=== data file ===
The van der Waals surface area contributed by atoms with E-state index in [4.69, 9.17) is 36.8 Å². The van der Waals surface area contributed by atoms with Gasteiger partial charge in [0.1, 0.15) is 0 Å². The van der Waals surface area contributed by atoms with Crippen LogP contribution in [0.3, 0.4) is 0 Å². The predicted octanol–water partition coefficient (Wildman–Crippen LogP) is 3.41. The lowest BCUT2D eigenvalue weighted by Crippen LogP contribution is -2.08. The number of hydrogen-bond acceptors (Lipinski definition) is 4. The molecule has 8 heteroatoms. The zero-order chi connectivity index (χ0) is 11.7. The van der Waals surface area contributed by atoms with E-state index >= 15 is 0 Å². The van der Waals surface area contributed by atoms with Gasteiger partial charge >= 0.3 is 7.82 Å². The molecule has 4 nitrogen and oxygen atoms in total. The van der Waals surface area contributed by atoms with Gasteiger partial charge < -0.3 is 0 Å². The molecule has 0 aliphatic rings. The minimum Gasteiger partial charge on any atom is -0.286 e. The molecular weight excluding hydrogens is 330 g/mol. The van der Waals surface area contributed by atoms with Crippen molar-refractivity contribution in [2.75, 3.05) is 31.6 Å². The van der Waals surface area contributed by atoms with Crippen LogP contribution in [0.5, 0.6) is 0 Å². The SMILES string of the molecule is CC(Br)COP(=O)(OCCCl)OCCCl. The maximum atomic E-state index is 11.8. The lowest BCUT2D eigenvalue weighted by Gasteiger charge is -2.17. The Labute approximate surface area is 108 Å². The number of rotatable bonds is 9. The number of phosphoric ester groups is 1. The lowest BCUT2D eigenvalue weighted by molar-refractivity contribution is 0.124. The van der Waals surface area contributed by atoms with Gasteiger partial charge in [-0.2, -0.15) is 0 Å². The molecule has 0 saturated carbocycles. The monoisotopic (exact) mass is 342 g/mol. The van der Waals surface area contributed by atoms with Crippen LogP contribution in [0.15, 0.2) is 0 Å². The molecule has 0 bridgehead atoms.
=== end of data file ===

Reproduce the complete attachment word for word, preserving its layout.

The van der Waals surface area contributed by atoms with E-state index in [4.69, 9.17) is 36.8 Å². The van der Waals surface area contributed by atoms with Gasteiger partial charge in [0.1, 0.15) is 0 Å². The van der Waals surface area contributed by atoms with Crippen LogP contribution in [0.3, 0.4) is 0 Å². The predicted octanol–water partition coefficient (Wildman–Crippen LogP) is 3.41. The lowest BCUT2D eigenvalue weighted by Crippen LogP contribution is -2.08. The number of hydrogen-bond acceptors (Lipinski definition) is 4. The molecule has 8 heteroatoms. The zero-order chi connectivity index (χ0) is 11.7. The van der Waals surface area contributed by atoms with E-state index >= 15 is 0 Å². The van der Waals surface area contributed by atoms with Gasteiger partial charge >= 0.3 is 7.82 Å². The molecule has 4 nitrogen and oxygen atoms in total. The van der Waals surface area contributed by atoms with Gasteiger partial charge < -0.3 is 0 Å². The molecule has 0 aliphatic rings. The minimum Gasteiger partial charge on any atom is -0.286 e. The molecular weight excluding hydrogens is 330 g/mol. The van der Waals surface area contributed by atoms with Crippen molar-refractivity contribution in [2.75, 3.05) is 31.6 Å². The van der Waals surface area contributed by atoms with Crippen LogP contribution in [0.5, 0.6) is 0 Å². The SMILES string of the molecule is CC(Br)COP(=O)(OCCCl)OCCCl. The maximum atomic E-state index is 11.8. The lowest BCUT2D eigenvalue weighted by Gasteiger charge is -2.17. The Labute approximate surface area is 108 Å². The number of rotatable bonds is 9. The number of phosphoric ester groups is 1. The lowest BCUT2D eigenvalue weighted by molar-refractivity contribution is 0.124. The van der Waals surface area contributed by atoms with Gasteiger partial charge in [-0.2, -0.15) is 0 Å². The molecule has 0 saturated carbocycles. The monoisotopic (exact) mass is 342 g/mol. The van der Waals surface area contributed by atoms with Crippen LogP contribution in [0.15, 0.2) is 0 Å². The molecule has 0 bridgehead atoms.